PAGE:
After reading the book 'adventure motorbike handbook' of Chris Scott Johan came with the idea of traveling around the world by motorbike. Milda decided to join and we started in April 2010 making our first plans for our travel from Vilnius to Kuala Lumpur.. The 'adventure motorbike handbook' was a very useful tool for the preparation of our trip as all steps are clearly described.
Purpose of travel
The purpose of our travel is to get to know different aspects of different cultures and try to adapt to them. The best way to do this is to stay with locals in small community's. During this trip we'll try to avoid the big cities that might be stressful to drive in and to find secure accommodation for us and the motorbike. Anyway we both love to be in the nature and the best hotel for us would be one with a canvas roof. When we stay overnight in a city we'll try to make use of the help of locals (couchsurfing might help us with that) that could show us the nice spots around.
|Couch surfing in Ukraine|
When and where to go
To enjoy an overland trip covering several continents the minimum duration of the trip has to be about four months in our minds. Both of us didn't want to quit our jobs so we decided to leave in September 2011 and come back in January 2012 as these are the months it is least busy at work. This period limits the options on 'where' to go to the southern part of the world. The first idea was to travel to Australia. But because of the heat and the time limit we decided to skip the Australian part of the trip. We're heading to Kuala Lumpur!
After reading stories of fellow travelers we knew that we wanted for sure to see Iran, Pakistan and Turkey and came up with the following route: Lithuania, Poland, Slovakia, Hungary, Romania, Bulgaria, Turkey, Iran, Pakistan, India, Nepal. From Nepal we will fly to Thailand continuing our travel through Cambodia, Laos, Thailand (again) and Malaysia.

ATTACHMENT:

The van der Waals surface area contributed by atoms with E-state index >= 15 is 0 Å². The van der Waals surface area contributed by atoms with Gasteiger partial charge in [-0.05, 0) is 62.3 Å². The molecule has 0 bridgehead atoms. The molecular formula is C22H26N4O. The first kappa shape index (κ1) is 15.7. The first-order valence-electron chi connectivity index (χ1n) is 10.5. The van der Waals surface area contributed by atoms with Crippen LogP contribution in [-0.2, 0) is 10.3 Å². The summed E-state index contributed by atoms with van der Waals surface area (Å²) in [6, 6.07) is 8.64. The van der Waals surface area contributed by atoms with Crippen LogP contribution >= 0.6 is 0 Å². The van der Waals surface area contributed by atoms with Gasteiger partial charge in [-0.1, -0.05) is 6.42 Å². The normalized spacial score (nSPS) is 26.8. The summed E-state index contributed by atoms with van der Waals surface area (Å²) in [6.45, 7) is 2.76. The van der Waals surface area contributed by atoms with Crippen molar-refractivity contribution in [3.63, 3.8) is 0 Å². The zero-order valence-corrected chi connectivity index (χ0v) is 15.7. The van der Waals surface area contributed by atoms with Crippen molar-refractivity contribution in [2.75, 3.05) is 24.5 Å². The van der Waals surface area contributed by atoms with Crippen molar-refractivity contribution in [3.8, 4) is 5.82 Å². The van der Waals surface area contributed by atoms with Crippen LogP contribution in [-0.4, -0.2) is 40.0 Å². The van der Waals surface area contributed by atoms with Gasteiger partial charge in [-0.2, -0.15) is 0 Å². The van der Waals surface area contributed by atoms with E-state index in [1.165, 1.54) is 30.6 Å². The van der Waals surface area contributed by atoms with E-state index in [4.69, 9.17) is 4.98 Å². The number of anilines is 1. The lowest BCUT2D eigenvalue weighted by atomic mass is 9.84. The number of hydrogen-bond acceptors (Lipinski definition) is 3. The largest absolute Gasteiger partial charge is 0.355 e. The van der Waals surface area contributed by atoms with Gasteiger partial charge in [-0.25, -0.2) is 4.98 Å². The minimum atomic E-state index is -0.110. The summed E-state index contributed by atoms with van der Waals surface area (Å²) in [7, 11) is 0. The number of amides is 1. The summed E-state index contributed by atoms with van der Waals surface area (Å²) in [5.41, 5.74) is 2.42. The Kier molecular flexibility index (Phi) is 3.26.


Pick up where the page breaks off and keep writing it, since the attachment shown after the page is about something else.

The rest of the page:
Maybe the most difficult part of the preparation was the decision on which bike we'll take for our trip.
First we thought about travelling with the KTM Adventure 640 which was already standing in our garage (if you can call it a garage, maybe wooden box). Due to reliability problems and comfort we decided to keep the 640 Adventure at home. Later we couldn't decide to go for the Adventures' bigger brother 950 or for a 650 V-strom. After comparing both bikes the V-Strom won because of it's reliability, economy, price, comfort two-up and the availability of spare parts during the trip.
|Ready to go|
Traveling overland two up on a motorbike makes you aware of how much you really need. Not much!
In order to control the bike in dirt we really need to do our best to keep the weight of the motorbike inclusive the luggage as low as possible. When purchasing the luggage we kept in mind how much space the luggage takes and from which fabric it is made (as f.e. cottons are drying very slow and add up extra weight). The clothes we have to carry in compression bags that compresses all air out of the bag which makes the voliume much smaller. We've chosen for the smallest tools available so that it packs up under the seat of the motorbike. To keep the center of gravity as low as possible we keep the top box to the bare minimum. In this way we always have free space to keep our riding gear when we go away from the bike.